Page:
Freya Pharma has received EMA guidance to take its pill Lybrido into Phase III trials to treat female sexual interest disorder.
By Adam Zamecnik
After more than a decade in development, Freya Pharma Solutions plans to advance an oral tablet dubbed Lybrido into Phase III trials to treat female sexual interest/arousal disorder (FSIAD).
On September 28, the company announced that it received scientific advice from the EMA on the upcoming Phase III trial, which will be followed by additional studies in Europe and the US.
The company is aiming to enrol the first patient in the ALETTA Phase III trial in Q1 or Q2 of 2023, says Dr. Jan van der Mooren, Freya’s chief medical officer (CMO). The company plans to submit a request for advice from the FDA at the end of this year or the start of 2023, he adds. Although the subsequent study is not even in the planning stage, it would likely be in the US, says van der Mooren.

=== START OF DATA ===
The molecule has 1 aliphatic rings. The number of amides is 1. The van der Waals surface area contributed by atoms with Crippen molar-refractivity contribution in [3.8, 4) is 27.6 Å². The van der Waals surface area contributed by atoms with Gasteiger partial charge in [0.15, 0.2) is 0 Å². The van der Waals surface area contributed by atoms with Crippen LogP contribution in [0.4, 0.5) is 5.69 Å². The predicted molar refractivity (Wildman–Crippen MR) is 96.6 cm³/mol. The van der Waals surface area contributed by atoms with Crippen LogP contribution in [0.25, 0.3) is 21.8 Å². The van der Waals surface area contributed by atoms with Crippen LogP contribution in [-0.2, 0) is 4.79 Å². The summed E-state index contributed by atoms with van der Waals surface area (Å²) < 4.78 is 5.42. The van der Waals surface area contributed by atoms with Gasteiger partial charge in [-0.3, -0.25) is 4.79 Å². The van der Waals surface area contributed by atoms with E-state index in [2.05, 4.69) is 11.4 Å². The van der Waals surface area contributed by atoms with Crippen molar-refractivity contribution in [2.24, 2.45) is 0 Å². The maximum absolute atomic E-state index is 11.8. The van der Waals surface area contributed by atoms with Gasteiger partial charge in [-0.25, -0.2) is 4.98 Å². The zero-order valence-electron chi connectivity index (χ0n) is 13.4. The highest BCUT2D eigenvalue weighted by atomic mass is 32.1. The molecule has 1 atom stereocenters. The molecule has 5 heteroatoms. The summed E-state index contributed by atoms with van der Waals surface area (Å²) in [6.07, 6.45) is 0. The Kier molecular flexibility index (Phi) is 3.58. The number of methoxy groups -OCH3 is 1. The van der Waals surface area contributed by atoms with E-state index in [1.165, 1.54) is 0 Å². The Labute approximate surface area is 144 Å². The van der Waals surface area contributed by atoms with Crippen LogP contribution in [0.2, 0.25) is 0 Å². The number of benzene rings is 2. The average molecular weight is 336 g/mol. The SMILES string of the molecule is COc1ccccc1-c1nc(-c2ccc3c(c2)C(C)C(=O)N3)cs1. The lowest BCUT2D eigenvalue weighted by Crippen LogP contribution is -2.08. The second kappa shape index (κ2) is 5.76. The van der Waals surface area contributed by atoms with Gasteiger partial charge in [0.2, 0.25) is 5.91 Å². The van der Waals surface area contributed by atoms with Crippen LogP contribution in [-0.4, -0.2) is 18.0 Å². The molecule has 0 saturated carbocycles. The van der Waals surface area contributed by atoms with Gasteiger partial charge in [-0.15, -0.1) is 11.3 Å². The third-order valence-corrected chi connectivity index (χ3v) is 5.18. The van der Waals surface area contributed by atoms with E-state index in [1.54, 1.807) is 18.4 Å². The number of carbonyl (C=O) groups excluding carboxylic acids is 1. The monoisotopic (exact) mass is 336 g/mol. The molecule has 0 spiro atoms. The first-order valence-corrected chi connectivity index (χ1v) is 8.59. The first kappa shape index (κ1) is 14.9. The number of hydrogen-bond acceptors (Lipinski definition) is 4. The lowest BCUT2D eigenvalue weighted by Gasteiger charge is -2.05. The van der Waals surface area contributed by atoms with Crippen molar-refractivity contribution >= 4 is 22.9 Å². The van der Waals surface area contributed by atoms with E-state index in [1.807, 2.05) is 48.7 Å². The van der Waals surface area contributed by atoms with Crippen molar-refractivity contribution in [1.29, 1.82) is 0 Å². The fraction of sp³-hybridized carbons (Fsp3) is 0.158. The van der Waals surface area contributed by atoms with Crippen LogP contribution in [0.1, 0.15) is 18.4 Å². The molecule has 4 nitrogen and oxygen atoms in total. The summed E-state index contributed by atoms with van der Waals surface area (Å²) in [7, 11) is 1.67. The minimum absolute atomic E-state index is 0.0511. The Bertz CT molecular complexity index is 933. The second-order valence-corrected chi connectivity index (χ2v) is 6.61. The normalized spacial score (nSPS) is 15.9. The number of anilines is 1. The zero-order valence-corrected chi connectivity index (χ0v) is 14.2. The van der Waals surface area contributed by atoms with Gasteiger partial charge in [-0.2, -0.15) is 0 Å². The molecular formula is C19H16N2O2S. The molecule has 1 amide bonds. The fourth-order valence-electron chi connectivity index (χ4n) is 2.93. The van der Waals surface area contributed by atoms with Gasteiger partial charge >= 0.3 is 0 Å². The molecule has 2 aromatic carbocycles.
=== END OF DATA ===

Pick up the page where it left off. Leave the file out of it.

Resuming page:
In 2015, the FDA approved Sprout Pharmaceuticals’s Addyi, also known under the generic name flibanserin, for use by pre-menopausal women with hypoactive sexual desire disorder (HSDD). In 2019, the agency authorized the use of Vyleesi, an injectable form of bremelanotide, for the same condition. There are no approved treatments in the EU.
HSDD is associated with a loss of sexual desire and stimulation. In the same sphere, female sexual arousal disorder (FSAD) describes a condition where individuals encountered difficulties with maintaining vaginal lubrication. Since the publication of the fifth Diagnostic and Statistical Manual of Mental Disorders in 2013, both conditions are grouped under the term FSIAD, which includes reduced arousal and interest.
Despite the recognized need and demand for options to treat female sexual dysfunction, several safety and access issues associated with the use of available options. Moreover, despite the buzz generated when Addyi was launched in 2015, only one other drug has since been marketed.
“Look at how many options there are for men and look at how many approved options there are for women. To say two is fine and enough does a disservice to women,” states Sheryl Kingsberg, PhD, Chief of the Division of Behavioral Medicine at the University Hospitals Cleveland.